Wednesday, February 11, 2009

Choosing Bulgaria: An Essay

Sofia, Goddess of Wisdom

After dark, moon or no moon, the view from my fourth floor window in Mladost 1-A transforms. Where once I saw scattered concrete buildings with peeling paint, I see floating grids of bright windows. As if I had tuned into thousands of television stations broadcasting reality shows, individual lives and family dramas play in and out across these rectangles as I watch. The details of my own existence, backlit by my desk lamp, join me to my new community.

I live in Sofia, Bulgaria, a swirl of modern restaurants, scraggly dogs, cell phones, graffiti, and fruit stands, ruled over by crime families and a corrupt government. It is called “The City of Wisdom”, but right now it is also a city of struggle. Everyone must find their own way through the transition from communism to democracy, and my students are faced, at eighteen, with a vital question: should I stay or should I go? I am their teacher, but I have no idea how they should answer this question.

If they go, what do they leave behind? If they stay, what options do they sacrifice?

Walking along my street, I pass fashionable girls, leather heels tapping confidently over rutted sidewalks. I wave to the local parking attendant and his pack of strays – two dogs and a kitten, descendants of animals released by families who could no longer afford them. I’ve named the dogs William and little William, but they don’t know it.

I wander through rows of tiny stands, pinching my nose against the smell of fried fish, selecting cartons of fresh strawberries, and window shopping for Valentine’s Day napkins at the whatever store (there is just no way to classify its contents). I bump into a little girl, happy in pink tights and a new backpack, heading home from school. I watch two older women – one selling the rights to use the tiny bathroom in the market, another hawking milk in mismatched bottles.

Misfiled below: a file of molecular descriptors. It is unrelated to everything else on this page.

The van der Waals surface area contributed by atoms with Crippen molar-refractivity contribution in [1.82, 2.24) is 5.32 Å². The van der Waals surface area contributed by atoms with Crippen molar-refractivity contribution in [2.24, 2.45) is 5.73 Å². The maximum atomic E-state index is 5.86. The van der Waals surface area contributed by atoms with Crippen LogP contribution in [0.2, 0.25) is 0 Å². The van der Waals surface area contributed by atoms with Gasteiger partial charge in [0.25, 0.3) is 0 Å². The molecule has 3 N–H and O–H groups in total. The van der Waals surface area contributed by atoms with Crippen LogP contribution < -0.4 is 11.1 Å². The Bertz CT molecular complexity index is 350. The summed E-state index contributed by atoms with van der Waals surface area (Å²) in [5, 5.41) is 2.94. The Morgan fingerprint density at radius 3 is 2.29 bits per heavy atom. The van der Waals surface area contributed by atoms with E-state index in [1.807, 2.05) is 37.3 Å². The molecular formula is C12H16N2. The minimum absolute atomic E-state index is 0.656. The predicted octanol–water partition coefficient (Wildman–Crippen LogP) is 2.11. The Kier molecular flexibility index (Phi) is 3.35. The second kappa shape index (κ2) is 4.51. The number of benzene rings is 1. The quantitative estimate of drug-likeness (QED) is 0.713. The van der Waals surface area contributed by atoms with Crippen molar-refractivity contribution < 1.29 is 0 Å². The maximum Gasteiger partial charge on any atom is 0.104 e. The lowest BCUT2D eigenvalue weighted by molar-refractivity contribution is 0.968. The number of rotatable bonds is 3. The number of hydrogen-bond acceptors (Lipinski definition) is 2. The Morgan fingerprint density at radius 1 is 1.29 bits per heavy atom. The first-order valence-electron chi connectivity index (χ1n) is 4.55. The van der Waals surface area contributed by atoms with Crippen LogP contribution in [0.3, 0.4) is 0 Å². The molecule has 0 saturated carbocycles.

On the way home I stop one last time for a farm-fresh watermelon, chatting in my rudimentary Bulgarian with the teenage vendor, flashing my usual I don’t understand everything you say but honestly I’m nice smile, as a black BMW with tinted windows eases by. Where is it going? Who is inside? Every day, every walk, I see the two sides of Bulgaria – the wisdom, the struggle.

My students who choose to leave Bulgaria will miss many things – Banitsa pastries, famous for their ability to swallow any imaginable filling (pumpkin, cheese, apple, Turkish Delight), time spent with their relatives in the mountain villages dotting the country, conversations and literature in their native language, perfect summers spent floating in the warm waters of the Black Sea coast or hiking the 7 Rila Lakes.

They will not miss their corrupt politicians, the mafia presence hanging like a cloud over the city, the downcast expressions of the people walking on the street, sitting on the packed buses, or waiting in line at the store. They will go to new opportunities, clean streets and parks, strangers who smile at them in passing. They will not have to watch as the pristine coastline and mountain ranges of their country are sacrificed to tourism.

My students at The American College of Sofia are brilliant and motivated: they have traveled and read widely, volunteered at orphanages, attended international math and architecture camps, competed in mock trial and model United Nations and lacrosse, studied German and French, taken curriculum in English and Bulgarian, formed addictions to coffee and pizza, and embraced goals for their future. For my husband and I, they provided a reason to move to Bulgaria. We are here for them. We enjoy Sofia as much as we can – croissants at its new French bakery, hiking trails on nearby Mount Vitosha, friendships with other expats and with our Bulgarian colleagues – but in the end, we are here to guide them on their way.

Whatever they choose, whether to become part of the wisdom of this city or to escape its struggle, we want to help. For now, I choose Bulgaria.


Anonymous said...

Are there risks in writing so openly of these problems? In the old Soviet Union, critical literature was published only as samizdat, typed and copied out of the sight of censors. I presume it was that way in communist Bulgaria, when you school headquartered part of the secret police. Would a Bulgarian feel able to post so freely to the internet? If so, that's at least a big step ahead from the communist days.

judy baker said...

Betsy, I so enjoy your written interpretations of life in Bulgaria. They help me to see what your lives are really like. You have a wonderful way of making what you write about, real and "picturable" to the reader.